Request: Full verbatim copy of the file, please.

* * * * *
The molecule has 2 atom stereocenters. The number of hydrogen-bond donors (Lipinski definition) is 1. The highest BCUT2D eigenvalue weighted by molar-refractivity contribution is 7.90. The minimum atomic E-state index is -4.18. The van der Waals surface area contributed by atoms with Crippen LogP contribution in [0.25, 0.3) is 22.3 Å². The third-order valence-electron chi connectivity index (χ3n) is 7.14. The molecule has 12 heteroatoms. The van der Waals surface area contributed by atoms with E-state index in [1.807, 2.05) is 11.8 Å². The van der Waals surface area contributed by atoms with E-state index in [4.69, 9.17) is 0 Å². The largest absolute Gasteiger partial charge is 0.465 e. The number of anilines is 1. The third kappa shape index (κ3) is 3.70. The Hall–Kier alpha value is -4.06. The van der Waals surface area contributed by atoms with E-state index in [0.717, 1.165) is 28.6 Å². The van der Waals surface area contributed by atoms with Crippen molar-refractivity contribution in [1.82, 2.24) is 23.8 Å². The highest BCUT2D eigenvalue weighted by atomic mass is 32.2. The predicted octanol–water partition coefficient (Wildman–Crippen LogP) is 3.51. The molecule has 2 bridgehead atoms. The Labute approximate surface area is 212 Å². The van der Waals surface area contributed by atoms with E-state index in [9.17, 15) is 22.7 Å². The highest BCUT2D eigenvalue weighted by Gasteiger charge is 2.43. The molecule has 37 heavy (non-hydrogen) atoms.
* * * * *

The molecule has 2 atom stereocenters. The number of hydrogen-bond donors (Lipinski definition) is 1. The highest BCUT2D eigenvalue weighted by molar-refractivity contribution is 7.90. The minimum atomic E-state index is -4.18. The van der Waals surface area contributed by atoms with Crippen LogP contribution in [0.25, 0.3) is 22.3 Å². The third-order valence-electron chi connectivity index (χ3n) is 7.14. The molecule has 12 heteroatoms. The van der Waals surface area contributed by atoms with E-state index in [1.807, 2.05) is 11.8 Å². The van der Waals surface area contributed by atoms with E-state index in [4.69, 9.17) is 0 Å². The largest absolute Gasteiger partial charge is 0.465 e. The number of anilines is 1. The third kappa shape index (κ3) is 3.70. The Hall–Kier alpha value is -4.06. The van der Waals surface area contributed by atoms with E-state index in [0.717, 1.165) is 28.6 Å². The van der Waals surface area contributed by atoms with Crippen molar-refractivity contribution in [1.82, 2.24) is 23.8 Å². The highest BCUT2D eigenvalue weighted by atomic mass is 32.2. The predicted octanol–water partition coefficient (Wildman–Crippen LogP) is 3.51. The molecule has 2 bridgehead atoms. The Labute approximate surface area is 212 Å². The van der Waals surface area contributed by atoms with E-state index in [9.17, 15) is 22.7 Å². The highest BCUT2D eigenvalue weighted by Gasteiger charge is 2.43. The molecule has 37 heavy (non-hydrogen) atoms.